Jim Hinojosa; The Evidence-Based Paradox. Am J Occup Ther 2013;67(2):e18–e23. https://doi.org/10.5014/ajot.2013.005587
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© 2021 American Occupational Therapy Association
Many occupational therapy practitioners consider evidence-based practice (EBP) to be the means by which occupational therapy can prove the validity of its services and thus support the legitimacy of our profession. The unquestioned acceptance of EBP as the way to establish credibility concerns me; unchallenged acceptance of any idea concerns me. Do practitioners accept EBP as the paradigm for guiding occupational therapy practice and research solely because it is presented as what we must do? I believe that practitioners must examine the implications for our profession of accepting EBP without question. In this article, I review EBP, present criticisms and concerns voiced by other professions and, finally, examine the implications of adopting an EBP perspective that replaces theory-directed practice.
As the British Medical Journal was dropped onto their doormats, little did doctors realise on that autumnal Saturday morning in 1948 that they were witnessing a momentous event. The first medical randomised control trial had appeared on the world scene, and a new era of medicine had begun. The experiment was quite straightforward. Patients with tuberculosis, unaware they were taking part in a clinical study, were randomised to receive streptomycin or nothing. With a plunge of a syringe, 3000 years of medical treatment based on experience and perceived effectiveness were at an end. (p. 1824)
patients and nurses are living, thinking, feeling and acting individuals, relating to one another in different ways and situations, where communication in a broad sense always takes place in time and space. The trusted notion that truth corresponds to objective reality does not take into account the fact that acting is contextual, that interpretation always is at stake, and that it is difficult (impossible) to produce generalizability from one group of nurses or patients to another (external validity). (p. 38)
Understand the strengths and limitations of EBP to use it to guide practice effectively. Practitioners need to acknowledge EBP as a tool we can use in our clinical decision making; it is not the principal way to identify useful and meaningful interventions.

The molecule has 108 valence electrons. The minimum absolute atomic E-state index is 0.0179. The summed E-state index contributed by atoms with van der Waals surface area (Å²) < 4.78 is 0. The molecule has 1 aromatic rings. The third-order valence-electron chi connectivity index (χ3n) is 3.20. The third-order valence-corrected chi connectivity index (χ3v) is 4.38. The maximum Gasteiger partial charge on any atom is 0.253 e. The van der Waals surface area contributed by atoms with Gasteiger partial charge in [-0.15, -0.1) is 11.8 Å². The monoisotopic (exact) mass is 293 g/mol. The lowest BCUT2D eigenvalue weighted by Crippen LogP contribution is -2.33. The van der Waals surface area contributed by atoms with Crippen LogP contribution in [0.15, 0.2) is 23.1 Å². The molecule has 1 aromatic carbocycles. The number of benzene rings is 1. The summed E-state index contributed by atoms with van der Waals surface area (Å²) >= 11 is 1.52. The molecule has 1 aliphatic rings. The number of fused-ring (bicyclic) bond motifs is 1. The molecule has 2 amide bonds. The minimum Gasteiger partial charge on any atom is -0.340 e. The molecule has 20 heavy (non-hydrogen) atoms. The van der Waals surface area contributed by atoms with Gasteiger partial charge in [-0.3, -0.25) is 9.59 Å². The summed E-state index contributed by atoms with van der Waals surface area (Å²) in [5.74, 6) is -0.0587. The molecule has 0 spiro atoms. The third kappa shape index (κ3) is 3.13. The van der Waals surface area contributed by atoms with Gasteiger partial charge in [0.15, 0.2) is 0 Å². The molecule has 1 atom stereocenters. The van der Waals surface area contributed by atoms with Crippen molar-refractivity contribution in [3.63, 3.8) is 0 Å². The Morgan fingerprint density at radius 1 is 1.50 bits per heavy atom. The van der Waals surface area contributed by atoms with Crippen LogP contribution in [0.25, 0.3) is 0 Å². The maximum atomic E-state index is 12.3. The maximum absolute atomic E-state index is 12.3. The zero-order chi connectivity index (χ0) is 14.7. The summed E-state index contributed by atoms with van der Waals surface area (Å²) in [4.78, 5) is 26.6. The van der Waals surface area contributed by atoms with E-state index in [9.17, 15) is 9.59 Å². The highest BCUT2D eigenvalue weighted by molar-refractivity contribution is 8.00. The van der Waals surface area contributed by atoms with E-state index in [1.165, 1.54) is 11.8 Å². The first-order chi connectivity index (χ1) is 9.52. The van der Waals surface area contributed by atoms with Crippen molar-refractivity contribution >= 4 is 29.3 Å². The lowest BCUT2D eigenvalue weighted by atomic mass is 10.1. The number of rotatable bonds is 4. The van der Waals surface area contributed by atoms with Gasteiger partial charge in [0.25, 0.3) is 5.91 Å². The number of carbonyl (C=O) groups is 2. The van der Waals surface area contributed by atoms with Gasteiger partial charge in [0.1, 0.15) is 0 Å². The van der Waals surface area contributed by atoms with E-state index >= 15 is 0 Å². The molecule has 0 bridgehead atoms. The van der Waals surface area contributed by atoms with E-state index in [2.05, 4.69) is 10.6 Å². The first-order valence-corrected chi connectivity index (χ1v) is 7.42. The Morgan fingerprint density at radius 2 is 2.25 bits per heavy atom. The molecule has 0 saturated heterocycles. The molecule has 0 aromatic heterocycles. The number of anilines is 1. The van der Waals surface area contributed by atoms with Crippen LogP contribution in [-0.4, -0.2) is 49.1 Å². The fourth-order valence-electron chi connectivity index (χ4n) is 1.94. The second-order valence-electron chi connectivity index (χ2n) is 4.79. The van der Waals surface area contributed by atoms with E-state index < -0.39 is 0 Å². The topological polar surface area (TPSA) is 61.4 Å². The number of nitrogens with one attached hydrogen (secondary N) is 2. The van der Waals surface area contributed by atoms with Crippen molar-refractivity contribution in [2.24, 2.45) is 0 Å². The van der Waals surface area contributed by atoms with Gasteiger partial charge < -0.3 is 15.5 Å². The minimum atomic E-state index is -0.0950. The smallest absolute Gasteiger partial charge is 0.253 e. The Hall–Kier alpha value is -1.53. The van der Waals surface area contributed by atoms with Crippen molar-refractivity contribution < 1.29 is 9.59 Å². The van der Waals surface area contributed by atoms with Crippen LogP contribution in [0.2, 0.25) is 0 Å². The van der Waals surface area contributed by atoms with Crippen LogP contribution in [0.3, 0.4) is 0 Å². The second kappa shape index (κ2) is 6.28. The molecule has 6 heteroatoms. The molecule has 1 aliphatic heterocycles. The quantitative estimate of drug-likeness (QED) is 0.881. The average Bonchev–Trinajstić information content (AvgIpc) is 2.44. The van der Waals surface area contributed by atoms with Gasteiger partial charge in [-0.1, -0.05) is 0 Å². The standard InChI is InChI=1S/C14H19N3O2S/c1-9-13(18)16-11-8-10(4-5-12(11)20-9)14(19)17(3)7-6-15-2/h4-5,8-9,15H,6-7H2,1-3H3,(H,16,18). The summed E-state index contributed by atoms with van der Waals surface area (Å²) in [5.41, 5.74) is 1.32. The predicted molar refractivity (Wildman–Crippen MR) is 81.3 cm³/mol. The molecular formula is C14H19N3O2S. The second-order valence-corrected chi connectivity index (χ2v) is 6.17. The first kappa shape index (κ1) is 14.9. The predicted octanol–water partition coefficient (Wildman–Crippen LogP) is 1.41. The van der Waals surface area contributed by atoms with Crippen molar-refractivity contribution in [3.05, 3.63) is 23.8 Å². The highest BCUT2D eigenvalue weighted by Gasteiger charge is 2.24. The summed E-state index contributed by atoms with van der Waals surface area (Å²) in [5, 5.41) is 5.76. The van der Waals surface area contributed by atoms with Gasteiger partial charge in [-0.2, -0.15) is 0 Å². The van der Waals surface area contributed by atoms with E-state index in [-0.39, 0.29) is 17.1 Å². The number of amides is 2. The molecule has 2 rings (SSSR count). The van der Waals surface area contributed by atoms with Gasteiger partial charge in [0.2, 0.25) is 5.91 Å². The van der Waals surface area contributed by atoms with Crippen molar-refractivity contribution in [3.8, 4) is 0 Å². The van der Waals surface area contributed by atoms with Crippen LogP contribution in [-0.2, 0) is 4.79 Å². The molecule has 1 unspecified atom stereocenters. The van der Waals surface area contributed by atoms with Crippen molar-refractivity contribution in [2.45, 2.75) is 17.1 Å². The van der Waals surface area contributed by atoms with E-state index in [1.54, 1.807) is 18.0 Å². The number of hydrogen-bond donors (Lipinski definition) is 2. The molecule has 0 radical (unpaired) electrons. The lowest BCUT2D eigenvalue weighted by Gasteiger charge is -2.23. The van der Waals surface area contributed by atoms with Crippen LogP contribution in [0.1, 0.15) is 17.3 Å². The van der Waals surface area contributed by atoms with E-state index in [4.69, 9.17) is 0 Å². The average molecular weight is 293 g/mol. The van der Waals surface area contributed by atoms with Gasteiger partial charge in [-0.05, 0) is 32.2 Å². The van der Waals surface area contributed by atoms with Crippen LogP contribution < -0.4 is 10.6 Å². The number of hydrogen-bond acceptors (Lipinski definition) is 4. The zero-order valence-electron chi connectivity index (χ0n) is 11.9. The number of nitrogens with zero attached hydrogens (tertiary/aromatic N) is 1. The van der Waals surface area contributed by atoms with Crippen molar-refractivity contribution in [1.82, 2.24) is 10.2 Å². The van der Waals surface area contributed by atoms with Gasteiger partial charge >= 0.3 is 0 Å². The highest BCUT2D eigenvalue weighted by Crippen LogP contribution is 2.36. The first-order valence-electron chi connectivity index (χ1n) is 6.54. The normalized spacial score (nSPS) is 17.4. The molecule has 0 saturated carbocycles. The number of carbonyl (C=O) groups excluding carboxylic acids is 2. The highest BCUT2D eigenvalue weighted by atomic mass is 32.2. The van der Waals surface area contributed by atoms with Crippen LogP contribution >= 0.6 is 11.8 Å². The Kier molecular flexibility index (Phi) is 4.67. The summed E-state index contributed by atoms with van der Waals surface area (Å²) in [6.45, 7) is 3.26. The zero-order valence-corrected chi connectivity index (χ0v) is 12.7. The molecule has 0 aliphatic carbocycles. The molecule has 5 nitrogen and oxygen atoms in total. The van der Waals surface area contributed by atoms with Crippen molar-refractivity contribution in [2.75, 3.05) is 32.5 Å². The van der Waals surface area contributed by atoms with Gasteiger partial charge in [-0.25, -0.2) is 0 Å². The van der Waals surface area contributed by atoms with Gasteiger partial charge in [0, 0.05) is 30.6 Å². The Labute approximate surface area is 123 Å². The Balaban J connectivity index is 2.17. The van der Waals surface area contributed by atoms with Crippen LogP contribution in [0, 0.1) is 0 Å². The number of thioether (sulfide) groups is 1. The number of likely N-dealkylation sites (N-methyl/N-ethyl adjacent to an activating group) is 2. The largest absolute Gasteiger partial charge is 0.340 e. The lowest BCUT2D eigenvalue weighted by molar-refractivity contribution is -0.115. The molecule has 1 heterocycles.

Use the findings of quantitative research as one form of evidence to inform practice and acknowledge the importance of qualitative research, clinical knowledge, and the uniqueness of each client.
Continue to develop a broader and more inclusive system for the evaluation and use of evidence, such as a hierarchy of evidence that reflects the profession, building on the work of Tomlin and Borgetto (2011) or an alternative model.
Learn and understand the language of EBP, such as the number needed to treat (NNT, Armstrong, 2007; Cook & Sackett, 1995), a statistic that clearly informs us about the real effect of an intervention. The NNT identifies the number of clients one needs to treat for one beneficial outcome (Walter, 2001). Using this measure of statistical and clinical significance, we can share our clinical uncertainty honestly with clients to support our philosophical belief in client-centered care. Researchers also need to conduct research using samples with the appropriate effect size to determine the real effects of intervention.
Prepare for the inevitable arguments that payers will use to limit payment for services on the basis of the lack of EBP-supported evidence as they attempt to cut costs or justify rationing decisions.
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